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The Pink Thing
An article by Graham White reproduced with the permission of Alex Julius
from the 2000 National Australian Fishing Annual.
Pink Thing was designed to catch barra and it is without a doubt the greatest
barra fly of all. After three years of badgering Darwin's Graham White,
the man who invented The Pink Thing, to tell us all about it, he finally
I think you already know the barra, beer, billabong and baitcasters origin
story but just for the recordů
In the very early 80's we had a swoffers club in Darwin - I think we called
ourselves The Saltwater Flyrodders of the Northern Territory - and we
used to meet regularly at Fishers Lagoon on the Howard River floodplains
for a spot of fishing. On designated Fly Rod Days we met back at Graeme
Forrester's place for a few beers. Anyone who used tackle other than fly
rods was fined one carton of green cans which were consumed by the assembled
this day Lou Murray and Les Bullard turned up late. They'd been fishing
another lagoon without any luck. They were hot and discouraged. Lou made
a few casts without a strike and said "To hell with it, I'll fix them"
- or something similar and unprintable - marched off and returned with
On the business end was a pearlescent white jig with a long
worm tail and a pink collar where the head and tail joined. Lou cast out,
got a barra and repeated this immoral act twice more. OK, so the fish
were released. But it only slightly detracted from the foulness of the
deed which was compounded by Lou leaving early and not paying the fine
on that day! Something had to be done!
That night I retrieved my identical jig from the boot of my car and sat
down at the vice. It had to be a good barra fly and my favourite, the
Given's, was the best starting point. I liked the way a Deceiver swims
so that got added in. The first couple were a bit exotic until I realised
that if it was successful it had to be repeatable and easy to tie from
materials available to the average tropical river rat. At 2 am it was
finished and I was itching for a rematch.
this day I've never tried it on Fisher's Lagoon. It's first outing was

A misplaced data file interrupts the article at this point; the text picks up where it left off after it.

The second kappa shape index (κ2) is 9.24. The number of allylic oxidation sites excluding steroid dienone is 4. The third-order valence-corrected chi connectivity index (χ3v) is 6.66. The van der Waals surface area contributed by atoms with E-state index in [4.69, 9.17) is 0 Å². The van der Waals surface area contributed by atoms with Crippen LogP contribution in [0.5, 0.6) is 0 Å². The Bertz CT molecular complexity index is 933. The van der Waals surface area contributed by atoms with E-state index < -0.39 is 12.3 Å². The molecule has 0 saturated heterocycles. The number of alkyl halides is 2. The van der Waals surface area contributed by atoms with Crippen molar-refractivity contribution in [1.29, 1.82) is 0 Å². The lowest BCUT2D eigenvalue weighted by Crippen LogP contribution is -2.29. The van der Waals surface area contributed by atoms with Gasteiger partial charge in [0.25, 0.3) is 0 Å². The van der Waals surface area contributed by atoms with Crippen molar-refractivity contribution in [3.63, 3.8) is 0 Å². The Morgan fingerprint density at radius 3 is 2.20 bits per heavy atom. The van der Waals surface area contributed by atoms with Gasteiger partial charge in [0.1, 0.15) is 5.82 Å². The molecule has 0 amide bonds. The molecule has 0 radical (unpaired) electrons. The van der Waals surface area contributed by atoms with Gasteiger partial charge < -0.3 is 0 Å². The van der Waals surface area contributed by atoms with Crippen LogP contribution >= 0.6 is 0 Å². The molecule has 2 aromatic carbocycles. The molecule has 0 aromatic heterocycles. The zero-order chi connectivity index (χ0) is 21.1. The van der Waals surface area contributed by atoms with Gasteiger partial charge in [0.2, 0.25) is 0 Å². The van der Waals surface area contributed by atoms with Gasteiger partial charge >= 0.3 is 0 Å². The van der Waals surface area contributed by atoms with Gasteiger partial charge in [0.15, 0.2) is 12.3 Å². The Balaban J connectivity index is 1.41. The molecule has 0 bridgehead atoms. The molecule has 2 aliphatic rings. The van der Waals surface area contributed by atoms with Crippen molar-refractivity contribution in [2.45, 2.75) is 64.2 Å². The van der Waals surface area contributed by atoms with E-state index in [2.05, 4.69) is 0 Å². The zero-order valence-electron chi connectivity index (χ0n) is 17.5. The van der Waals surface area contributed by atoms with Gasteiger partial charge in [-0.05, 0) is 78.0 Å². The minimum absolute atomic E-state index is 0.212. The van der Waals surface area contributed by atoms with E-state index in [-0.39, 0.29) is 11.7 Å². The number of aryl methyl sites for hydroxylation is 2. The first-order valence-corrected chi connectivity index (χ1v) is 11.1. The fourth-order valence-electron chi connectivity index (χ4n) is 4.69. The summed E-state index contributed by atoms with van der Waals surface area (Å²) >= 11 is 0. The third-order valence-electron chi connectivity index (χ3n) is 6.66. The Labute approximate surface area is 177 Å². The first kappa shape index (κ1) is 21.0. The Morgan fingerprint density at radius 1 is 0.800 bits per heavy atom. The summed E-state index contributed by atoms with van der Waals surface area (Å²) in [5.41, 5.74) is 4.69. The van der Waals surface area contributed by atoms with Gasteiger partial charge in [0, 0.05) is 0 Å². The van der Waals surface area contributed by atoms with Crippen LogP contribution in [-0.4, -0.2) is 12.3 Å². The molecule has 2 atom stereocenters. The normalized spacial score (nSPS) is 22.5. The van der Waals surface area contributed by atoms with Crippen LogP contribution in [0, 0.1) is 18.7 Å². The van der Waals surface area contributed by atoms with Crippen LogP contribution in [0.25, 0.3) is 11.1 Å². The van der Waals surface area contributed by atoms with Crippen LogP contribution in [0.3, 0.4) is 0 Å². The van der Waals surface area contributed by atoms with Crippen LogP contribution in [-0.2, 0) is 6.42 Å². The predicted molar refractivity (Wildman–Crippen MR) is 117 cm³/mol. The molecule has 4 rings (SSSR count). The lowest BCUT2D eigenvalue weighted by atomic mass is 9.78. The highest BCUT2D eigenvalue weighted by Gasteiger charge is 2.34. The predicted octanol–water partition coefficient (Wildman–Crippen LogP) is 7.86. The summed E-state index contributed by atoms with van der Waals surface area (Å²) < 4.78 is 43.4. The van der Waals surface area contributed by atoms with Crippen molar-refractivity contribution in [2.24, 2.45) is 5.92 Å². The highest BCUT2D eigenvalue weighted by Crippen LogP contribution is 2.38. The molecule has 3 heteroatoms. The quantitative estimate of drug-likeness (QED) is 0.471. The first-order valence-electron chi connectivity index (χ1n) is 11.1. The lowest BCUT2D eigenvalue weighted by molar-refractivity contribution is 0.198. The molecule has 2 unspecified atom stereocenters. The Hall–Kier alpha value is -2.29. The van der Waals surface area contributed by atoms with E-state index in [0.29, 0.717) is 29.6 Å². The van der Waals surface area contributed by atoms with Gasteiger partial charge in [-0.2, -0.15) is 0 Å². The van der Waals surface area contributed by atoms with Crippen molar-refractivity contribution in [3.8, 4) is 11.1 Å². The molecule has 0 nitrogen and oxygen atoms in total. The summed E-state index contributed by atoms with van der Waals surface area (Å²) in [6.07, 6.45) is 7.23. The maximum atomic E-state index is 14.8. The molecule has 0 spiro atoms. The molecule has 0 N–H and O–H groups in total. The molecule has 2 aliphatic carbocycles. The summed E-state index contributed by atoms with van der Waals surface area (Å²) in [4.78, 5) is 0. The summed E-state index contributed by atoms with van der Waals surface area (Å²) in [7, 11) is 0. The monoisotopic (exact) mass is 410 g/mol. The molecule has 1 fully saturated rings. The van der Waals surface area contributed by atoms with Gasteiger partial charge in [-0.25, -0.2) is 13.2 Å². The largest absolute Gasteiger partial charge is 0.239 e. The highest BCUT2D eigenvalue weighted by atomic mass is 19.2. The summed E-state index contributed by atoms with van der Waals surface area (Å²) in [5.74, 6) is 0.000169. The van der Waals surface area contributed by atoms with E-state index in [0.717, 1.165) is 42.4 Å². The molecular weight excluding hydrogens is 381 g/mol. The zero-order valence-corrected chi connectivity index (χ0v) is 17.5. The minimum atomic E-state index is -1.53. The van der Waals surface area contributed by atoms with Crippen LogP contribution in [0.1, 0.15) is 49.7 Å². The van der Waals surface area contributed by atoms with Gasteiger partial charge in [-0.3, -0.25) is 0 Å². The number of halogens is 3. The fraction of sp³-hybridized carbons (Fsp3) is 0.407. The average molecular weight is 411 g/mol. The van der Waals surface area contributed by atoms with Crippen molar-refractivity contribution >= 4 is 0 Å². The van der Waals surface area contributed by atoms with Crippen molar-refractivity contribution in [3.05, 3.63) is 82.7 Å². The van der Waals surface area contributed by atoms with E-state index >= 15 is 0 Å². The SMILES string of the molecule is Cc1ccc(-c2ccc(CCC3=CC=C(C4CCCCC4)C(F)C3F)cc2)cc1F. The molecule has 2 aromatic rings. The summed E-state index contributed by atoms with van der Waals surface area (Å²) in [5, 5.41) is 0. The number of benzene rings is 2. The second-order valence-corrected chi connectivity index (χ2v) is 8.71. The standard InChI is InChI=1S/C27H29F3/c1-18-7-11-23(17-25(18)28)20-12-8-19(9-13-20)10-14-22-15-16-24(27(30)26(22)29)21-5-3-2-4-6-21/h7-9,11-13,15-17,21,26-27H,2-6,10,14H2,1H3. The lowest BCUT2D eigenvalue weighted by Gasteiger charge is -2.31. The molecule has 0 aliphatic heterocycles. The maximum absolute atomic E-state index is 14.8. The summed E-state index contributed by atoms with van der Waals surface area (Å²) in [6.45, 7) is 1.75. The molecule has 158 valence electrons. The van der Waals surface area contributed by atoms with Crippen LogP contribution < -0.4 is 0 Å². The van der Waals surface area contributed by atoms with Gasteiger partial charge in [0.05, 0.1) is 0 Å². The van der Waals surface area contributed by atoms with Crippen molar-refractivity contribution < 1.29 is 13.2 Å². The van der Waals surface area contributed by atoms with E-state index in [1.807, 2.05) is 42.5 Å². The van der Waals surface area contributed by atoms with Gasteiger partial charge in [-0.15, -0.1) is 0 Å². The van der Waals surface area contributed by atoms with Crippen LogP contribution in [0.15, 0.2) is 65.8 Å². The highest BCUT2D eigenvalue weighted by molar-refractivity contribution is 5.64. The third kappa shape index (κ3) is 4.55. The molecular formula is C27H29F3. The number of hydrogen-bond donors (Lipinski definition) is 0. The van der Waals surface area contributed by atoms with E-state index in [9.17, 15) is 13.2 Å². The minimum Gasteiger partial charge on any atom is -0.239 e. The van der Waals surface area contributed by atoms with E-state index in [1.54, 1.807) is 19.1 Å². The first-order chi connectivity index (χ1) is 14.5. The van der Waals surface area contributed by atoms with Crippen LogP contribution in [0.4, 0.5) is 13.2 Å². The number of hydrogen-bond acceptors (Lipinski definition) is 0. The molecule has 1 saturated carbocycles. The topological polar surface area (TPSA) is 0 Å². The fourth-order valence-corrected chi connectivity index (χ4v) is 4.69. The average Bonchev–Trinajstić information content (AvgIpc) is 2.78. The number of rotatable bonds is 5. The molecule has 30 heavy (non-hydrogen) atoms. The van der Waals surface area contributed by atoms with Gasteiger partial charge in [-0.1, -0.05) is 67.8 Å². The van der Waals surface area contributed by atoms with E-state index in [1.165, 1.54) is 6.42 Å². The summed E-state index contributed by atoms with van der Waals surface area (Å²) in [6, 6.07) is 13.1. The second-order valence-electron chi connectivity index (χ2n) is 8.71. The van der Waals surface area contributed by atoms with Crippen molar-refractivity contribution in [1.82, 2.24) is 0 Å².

at Shady Camp Rockbar, where the barrage is now. The barra liked it but
the results were no different to those from a Given's Barred and Black.
I gave Alex Julius one to try the next weekend and he had a similar experience.
But Alex used it at Shady a month or so later and the barra climbed all
over it. By that time the Daly had cleared a bit after the wet season
and it came into its own for me at the creek mouths. It fitted neatly
into my fishing system:
- Dirty Water - Given's Barred
- Stained Water - Pink Thing
- Clear Water - Lefty's Deceiver
days the Clouser is included.
It still didn't have a name though. Again Lou Murray enters the story.
We - the same mob - were at the Blue Holes on North West Vernon Island
in November, ostensibly chasing big tarpon, but really after anything
that moved. There is a lagoon in the middle of the island and we'd agreed
to meet there for lunch. Graeme Forrester and I had a great morning. We'd
scored almost every species we'd aimed for and the Pink Thing was the
Oh, revenge was sweet! It had not been a good day for Lou. He asked what
we'd been using. We showed him. He asked if he could have "one of those
pink things", and the name stuck. I think he got some fish too. Then Rod
Harrison and Lefty Kreh got hold of it and the rest is history.
Materials List And Tying Notes
The Pink Thing is basically a pink and white Given's Barred and Black
with a Lefty's Deceiver Tail.
Hook: 2/0-4/0 Stainless O'Shannessy.
Step 1: Saddle Hackles and Pearl Sparkleflash, tied in at hook
bend. Note: Sparkleflash has been substituted Flashabou as it is